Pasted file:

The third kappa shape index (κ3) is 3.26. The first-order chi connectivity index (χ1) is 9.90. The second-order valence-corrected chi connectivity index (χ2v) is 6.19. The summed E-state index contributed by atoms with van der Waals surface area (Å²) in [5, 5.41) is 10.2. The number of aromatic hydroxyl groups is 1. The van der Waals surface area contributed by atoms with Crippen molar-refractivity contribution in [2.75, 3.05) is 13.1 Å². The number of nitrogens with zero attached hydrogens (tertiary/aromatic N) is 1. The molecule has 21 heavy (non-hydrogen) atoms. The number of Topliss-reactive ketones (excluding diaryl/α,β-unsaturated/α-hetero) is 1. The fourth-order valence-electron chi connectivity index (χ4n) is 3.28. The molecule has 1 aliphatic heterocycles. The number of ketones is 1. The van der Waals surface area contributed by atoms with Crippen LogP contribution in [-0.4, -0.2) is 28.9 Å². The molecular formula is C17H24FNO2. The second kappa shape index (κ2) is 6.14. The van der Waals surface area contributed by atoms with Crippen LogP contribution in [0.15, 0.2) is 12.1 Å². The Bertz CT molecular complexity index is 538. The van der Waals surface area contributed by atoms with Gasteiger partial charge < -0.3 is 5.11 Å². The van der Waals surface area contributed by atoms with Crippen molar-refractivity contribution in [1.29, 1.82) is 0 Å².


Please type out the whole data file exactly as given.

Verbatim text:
The third kappa shape index (κ3) is 3.26. The first-order chi connectivity index (χ1) is 9.90. The second-order valence-corrected chi connectivity index (χ2v) is 6.19. The summed E-state index contributed by atoms with van der Waals surface area (Å²) in [5, 5.41) is 10.2. The number of aromatic hydroxyl groups is 1. The van der Waals surface area contributed by atoms with Crippen molar-refractivity contribution in [2.75, 3.05) is 13.1 Å². The number of nitrogens with zero attached hydrogens (tertiary/aromatic N) is 1. The molecule has 21 heavy (non-hydrogen) atoms. The number of Topliss-reactive ketones (excluding diaryl/α,β-unsaturated/α-hetero) is 1. The fourth-order valence-electron chi connectivity index (χ4n) is 3.28. The molecule has 1 aliphatic heterocycles. The number of ketones is 1. The van der Waals surface area contributed by atoms with Crippen LogP contribution in [-0.4, -0.2) is 28.9 Å². The molecular formula is C17H24FNO2. The second kappa shape index (κ2) is 6.14. The van der Waals surface area contributed by atoms with Crippen LogP contribution in [0.15, 0.2) is 12.1 Å². The Bertz CT molecular complexity index is 538. The van der Waals surface area contributed by atoms with Gasteiger partial charge < -0.3 is 5.11 Å². The van der Waals surface area contributed by atoms with Crippen molar-refractivity contribution in [1.29, 1.82) is 0 Å².